When fat is broken down for energy, the body makes substances called ketones (or ketone bodies). These are passed in the urine. Large amounts of ketones in the urine may mean a very serious condition, diabetic ketoacidosis, is present. A diet low in sugars and starches (carbohydrates), starvation, or severe vomiting may also cause ketones to be in the urine. Ketone urine test strips are most commonly used by those following a keto diet. They can be a useful method of testing whether your body has entered into a state of ketosis. However, they are not a good long term indication of ketosis because, over time, your body adapts to using ketones as fuel, and also becomes more optimized in producing them which means fewer are left unused. If you are following a keto diet, then we do recommend these strips for the first few weeks. After that, it would be more accurate to use a blood ketone meter. As a side note, we do not recommend the use of ketone breath meters as most models are generally highly inaccurate. A few decent models exist, but they are very expensive.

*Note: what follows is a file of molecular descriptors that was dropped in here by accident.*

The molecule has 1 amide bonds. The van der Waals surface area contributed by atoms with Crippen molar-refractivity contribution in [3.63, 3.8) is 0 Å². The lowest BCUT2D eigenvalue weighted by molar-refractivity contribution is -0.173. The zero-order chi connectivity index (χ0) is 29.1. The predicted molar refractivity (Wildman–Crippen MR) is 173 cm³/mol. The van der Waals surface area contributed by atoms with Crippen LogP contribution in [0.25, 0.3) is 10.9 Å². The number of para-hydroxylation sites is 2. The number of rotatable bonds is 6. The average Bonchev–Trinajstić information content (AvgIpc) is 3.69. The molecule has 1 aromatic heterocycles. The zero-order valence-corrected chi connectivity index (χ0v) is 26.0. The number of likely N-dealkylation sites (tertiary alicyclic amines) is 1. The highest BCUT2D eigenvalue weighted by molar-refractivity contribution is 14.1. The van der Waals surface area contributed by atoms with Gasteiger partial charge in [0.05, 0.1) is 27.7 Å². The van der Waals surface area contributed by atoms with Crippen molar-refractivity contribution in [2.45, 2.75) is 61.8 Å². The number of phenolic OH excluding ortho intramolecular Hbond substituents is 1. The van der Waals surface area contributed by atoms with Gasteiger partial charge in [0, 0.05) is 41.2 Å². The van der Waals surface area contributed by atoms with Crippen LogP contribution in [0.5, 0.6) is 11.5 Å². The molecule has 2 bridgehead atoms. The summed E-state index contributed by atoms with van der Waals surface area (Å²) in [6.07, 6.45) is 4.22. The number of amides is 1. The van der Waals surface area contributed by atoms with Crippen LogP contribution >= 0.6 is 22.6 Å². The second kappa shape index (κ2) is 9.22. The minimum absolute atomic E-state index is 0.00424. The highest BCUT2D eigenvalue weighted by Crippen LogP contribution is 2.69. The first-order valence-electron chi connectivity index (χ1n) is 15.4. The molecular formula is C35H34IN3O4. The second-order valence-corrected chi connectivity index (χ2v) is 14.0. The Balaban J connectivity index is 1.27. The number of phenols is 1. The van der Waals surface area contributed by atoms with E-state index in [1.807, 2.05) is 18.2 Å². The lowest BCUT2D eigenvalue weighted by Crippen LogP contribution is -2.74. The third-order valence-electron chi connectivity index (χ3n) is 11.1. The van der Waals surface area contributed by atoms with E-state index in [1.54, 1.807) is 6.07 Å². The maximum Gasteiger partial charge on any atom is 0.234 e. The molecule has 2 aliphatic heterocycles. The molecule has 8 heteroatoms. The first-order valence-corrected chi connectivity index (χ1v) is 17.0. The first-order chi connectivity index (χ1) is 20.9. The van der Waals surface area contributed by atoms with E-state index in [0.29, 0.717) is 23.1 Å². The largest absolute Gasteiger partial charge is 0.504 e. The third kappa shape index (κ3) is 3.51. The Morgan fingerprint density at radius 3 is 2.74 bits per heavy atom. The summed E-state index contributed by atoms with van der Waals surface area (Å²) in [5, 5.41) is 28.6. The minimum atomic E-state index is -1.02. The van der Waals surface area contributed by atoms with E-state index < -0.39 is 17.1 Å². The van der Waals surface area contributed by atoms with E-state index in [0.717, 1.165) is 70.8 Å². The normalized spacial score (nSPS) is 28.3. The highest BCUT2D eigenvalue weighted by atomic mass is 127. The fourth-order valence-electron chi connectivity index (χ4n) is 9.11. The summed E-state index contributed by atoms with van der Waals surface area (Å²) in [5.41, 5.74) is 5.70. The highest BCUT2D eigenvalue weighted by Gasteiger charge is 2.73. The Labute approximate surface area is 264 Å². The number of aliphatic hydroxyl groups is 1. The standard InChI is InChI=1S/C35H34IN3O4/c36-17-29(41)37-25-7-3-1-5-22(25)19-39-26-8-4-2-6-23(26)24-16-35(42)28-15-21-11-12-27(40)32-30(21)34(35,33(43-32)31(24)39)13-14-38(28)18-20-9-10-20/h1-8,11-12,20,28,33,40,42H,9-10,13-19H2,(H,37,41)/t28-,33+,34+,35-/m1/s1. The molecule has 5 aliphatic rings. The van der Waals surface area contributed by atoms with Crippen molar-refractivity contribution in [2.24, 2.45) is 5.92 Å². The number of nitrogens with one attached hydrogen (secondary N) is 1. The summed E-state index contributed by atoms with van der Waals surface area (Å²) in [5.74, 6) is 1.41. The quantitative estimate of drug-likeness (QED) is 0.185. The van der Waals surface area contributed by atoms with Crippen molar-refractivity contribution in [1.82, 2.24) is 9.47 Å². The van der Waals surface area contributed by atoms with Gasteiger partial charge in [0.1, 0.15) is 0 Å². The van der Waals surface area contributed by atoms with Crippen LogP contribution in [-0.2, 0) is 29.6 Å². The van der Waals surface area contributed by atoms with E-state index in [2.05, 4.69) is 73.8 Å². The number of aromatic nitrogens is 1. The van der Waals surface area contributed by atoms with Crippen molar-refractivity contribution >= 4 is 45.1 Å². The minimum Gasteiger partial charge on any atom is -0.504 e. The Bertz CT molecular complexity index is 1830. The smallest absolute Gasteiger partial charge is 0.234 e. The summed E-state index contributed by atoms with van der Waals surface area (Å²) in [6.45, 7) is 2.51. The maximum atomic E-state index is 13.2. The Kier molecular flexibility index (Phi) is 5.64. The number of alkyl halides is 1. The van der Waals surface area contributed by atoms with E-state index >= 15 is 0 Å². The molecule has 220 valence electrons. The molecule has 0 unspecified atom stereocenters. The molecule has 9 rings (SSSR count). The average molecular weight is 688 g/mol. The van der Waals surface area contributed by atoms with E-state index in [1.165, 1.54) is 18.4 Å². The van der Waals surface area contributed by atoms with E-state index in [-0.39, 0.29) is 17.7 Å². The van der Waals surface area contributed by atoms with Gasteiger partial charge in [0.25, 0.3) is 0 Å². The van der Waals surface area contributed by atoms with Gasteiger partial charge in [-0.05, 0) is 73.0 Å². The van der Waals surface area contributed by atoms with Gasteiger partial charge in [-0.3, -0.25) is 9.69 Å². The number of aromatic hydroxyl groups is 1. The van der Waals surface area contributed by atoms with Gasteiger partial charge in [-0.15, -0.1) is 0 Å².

- 100 strips per container
- Detects ketone levels from 0 mmol/L to 16mmol/L
- Includes colour chart for comparison of results
Directions for use:
- Dip the test strip into your urine sample for no more than 2 seconds.
- Remove the test strip and draw it along the edge of the sample container to remove any excess urine (make sure not to allow the reagent pad to touch the container edge).
- Turn the strip on its side and gently tap off any remaining urine. Then lay it flat.
- Wait 60 seconds and then compare the reagent pad colour with the colour chart on the side of the glucose container bottle.
More detailed instructions can be found here.